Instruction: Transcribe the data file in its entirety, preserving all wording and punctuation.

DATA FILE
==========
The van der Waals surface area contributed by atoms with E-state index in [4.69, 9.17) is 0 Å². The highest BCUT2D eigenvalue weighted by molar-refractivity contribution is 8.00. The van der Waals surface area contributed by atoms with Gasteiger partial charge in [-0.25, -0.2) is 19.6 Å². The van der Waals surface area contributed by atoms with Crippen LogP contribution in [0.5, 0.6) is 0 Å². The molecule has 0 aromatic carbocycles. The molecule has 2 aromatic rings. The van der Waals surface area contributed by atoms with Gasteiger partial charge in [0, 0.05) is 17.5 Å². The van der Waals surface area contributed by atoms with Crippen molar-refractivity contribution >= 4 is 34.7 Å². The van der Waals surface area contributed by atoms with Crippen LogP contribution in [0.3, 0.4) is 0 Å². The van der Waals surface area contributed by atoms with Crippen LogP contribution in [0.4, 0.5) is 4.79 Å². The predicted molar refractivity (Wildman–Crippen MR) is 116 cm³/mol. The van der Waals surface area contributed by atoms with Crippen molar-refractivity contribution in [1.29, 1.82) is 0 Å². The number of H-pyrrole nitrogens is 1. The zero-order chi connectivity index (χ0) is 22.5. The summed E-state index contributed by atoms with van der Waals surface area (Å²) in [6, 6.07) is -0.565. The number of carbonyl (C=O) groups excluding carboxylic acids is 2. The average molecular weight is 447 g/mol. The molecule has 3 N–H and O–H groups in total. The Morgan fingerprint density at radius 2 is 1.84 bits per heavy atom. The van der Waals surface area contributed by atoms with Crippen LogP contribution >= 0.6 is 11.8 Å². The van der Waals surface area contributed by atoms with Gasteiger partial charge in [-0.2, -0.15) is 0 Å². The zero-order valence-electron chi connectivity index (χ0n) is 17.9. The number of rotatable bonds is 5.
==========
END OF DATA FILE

The van der Waals surface area contributed by atoms with E-state index in [4.69, 9.17) is 0 Å². The highest BCUT2D eigenvalue weighted by molar-refractivity contribution is 8.00. The van der Waals surface area contributed by atoms with Gasteiger partial charge in [-0.25, -0.2) is 19.6 Å². The van der Waals surface area contributed by atoms with Crippen LogP contribution in [0.5, 0.6) is 0 Å². The molecule has 0 aromatic carbocycles. The molecule has 2 aromatic rings. The van der Waals surface area contributed by atoms with Gasteiger partial charge in [0, 0.05) is 17.5 Å². The van der Waals surface area contributed by atoms with Crippen molar-refractivity contribution >= 4 is 34.7 Å². The van der Waals surface area contributed by atoms with Crippen LogP contribution in [0.3, 0.4) is 0 Å². The van der Waals surface area contributed by atoms with Crippen LogP contribution in [0.4, 0.5) is 4.79 Å². The predicted molar refractivity (Wildman–Crippen MR) is 116 cm³/mol. The van der Waals surface area contributed by atoms with Crippen molar-refractivity contribution in [1.29, 1.82) is 0 Å². The number of H-pyrrole nitrogens is 1. The zero-order chi connectivity index (χ0) is 22.5. The summed E-state index contributed by atoms with van der Waals surface area (Å²) in [6, 6.07) is -0.565. The number of carbonyl (C=O) groups excluding carboxylic acids is 2. The average molecular weight is 447 g/mol. The molecule has 3 N–H and O–H groups in total. The Morgan fingerprint density at radius 2 is 1.84 bits per heavy atom. The van der Waals surface area contributed by atoms with Crippen LogP contribution >= 0.6 is 11.8 Å². The van der Waals surface area contributed by atoms with Gasteiger partial charge in [-0.2, -0.15) is 0 Å². The zero-order valence-electron chi connectivity index (χ0n) is 17.9. The number of rotatable bonds is 5.